I have spent the first three parts of this series describing the evolution and current state of Flash storage. I also described how to configure an NVMe over Fabric (NVMeoF) storage network to export NVMe volumes across RDMA over Converged Ethernet (RoCE) and again over native TCP. [See Petros' "Data in a Flash, Part I: the Evolution of Disk Storage and an Introduction to NVMe", "Data in a Flash, Part II: Using NVMe Drives and Creating an NVMe over Fabrics Network" and "Data in a Flash, Part III: NVMe over Fabrics Using TCP".]
But what does the future of memory technologies look like? With traditional Flash technologies that are enabled via NVMe, you should continue to expect higher capacities. For instance, what comes after QLC or Quad-Level Cells NAND technology? Only time will tell. The next-generation NVMe specification will introduce a protocol standard operating across more PCI Express lanes and at a higher bandwidth. As memory technologies continue to evolve, the method in which you plug that technology into your computers will evolve with it.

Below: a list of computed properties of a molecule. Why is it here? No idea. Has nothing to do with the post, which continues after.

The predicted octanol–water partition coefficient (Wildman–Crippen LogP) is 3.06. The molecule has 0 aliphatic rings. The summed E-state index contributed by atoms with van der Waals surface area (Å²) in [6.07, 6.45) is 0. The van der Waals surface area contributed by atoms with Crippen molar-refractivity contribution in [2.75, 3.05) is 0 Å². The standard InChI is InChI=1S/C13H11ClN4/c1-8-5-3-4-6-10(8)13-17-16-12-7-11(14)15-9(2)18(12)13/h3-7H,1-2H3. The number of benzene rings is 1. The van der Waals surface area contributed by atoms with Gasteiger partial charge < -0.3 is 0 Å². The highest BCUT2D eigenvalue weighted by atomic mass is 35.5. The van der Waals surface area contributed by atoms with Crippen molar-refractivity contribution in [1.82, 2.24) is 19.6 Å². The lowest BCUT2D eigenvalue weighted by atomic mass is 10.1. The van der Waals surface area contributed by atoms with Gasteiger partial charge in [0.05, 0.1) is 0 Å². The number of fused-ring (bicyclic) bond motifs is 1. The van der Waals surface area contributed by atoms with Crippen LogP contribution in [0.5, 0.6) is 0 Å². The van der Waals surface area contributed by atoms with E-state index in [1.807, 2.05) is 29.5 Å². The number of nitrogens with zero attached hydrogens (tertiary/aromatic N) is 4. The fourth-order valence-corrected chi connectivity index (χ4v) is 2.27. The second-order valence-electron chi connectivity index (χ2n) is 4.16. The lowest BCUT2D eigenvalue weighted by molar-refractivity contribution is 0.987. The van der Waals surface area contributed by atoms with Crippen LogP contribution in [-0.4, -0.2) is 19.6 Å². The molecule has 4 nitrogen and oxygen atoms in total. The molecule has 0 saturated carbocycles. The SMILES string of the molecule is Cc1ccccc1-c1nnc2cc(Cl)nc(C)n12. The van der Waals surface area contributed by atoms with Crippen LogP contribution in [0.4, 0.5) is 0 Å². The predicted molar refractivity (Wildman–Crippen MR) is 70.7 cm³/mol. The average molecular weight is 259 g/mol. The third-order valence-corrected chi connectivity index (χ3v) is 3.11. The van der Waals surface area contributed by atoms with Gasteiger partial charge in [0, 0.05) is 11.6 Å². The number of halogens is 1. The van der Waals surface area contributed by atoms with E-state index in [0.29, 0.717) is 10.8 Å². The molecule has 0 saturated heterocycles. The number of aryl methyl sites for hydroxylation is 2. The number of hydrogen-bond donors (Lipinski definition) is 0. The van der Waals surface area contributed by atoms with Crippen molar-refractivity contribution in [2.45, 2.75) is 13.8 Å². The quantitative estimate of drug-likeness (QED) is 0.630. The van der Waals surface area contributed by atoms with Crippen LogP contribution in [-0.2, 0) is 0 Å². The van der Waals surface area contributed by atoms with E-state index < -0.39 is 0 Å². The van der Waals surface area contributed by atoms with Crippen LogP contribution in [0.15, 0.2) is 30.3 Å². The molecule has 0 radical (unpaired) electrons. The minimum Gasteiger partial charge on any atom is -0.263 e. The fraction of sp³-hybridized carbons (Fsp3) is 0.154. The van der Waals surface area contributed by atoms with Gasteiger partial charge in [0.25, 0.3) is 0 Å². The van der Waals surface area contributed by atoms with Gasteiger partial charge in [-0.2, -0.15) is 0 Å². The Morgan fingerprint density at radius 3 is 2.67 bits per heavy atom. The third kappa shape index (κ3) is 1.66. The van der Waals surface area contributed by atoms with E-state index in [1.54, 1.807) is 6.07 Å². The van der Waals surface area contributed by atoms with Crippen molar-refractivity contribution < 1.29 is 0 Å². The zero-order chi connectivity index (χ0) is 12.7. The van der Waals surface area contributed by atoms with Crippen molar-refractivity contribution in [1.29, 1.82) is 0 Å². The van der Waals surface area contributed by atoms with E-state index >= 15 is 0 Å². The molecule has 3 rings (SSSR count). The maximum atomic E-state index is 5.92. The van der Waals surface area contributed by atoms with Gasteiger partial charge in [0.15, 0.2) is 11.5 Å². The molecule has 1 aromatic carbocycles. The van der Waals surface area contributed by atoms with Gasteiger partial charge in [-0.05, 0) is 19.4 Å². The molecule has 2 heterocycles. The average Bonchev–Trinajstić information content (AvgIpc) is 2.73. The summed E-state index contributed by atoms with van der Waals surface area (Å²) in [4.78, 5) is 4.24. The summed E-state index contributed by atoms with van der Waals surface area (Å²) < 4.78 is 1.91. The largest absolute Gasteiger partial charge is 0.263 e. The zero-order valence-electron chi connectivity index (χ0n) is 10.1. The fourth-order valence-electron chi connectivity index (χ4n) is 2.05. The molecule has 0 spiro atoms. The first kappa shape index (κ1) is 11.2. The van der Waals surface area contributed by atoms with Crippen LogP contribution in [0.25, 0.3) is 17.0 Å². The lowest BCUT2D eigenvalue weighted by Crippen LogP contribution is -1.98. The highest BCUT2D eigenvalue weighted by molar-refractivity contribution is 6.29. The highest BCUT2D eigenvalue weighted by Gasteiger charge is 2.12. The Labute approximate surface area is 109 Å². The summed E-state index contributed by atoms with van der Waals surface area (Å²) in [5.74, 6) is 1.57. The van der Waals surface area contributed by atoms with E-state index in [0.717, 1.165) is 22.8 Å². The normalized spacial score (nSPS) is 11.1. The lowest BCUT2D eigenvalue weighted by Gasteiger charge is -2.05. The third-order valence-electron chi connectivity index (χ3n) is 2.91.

Remember, the ultimate goal is to move closer to the CPU and reduce access times (that is, latencies).
Figure 1. The Data Performance Gap as You Move Further Away from the CPU
Storage Class Memory
For years, vendors have been developing a technology in which you are able to plug persistent memory into traditional DIMM slots. Yes, these are the very same slots that volatile DRAM also uses. Storage Class Memory (SCM) is a newer hybrid storage tier. It's not exactly memory, and it's also not exactly storage. It lives closer to the CPU and comes in two forms: 1) traditional DRAM backed by a large capacitor to preserve data to a local NAND chip (for example, NVDIMM-N) and 2) a complete NAND module (NVDIMM-F). In the first case, you retain DRAM speeds, but you don't get the capacity. Typically, a DRAM-based NVDIMM is behind the latest traditional DRAM sizes. Vendors such as Viking Technology and Netlist are the main producers of DRAM-based NVDIMM products.
The second, however, will give you the larger capacity sizes, but it's not nearly as fast as DRAM speeds. Here, you will find your standard NAND—the very same as found in modern Solid State Drives (SSDs) fixed onto your traditional DIMM modules.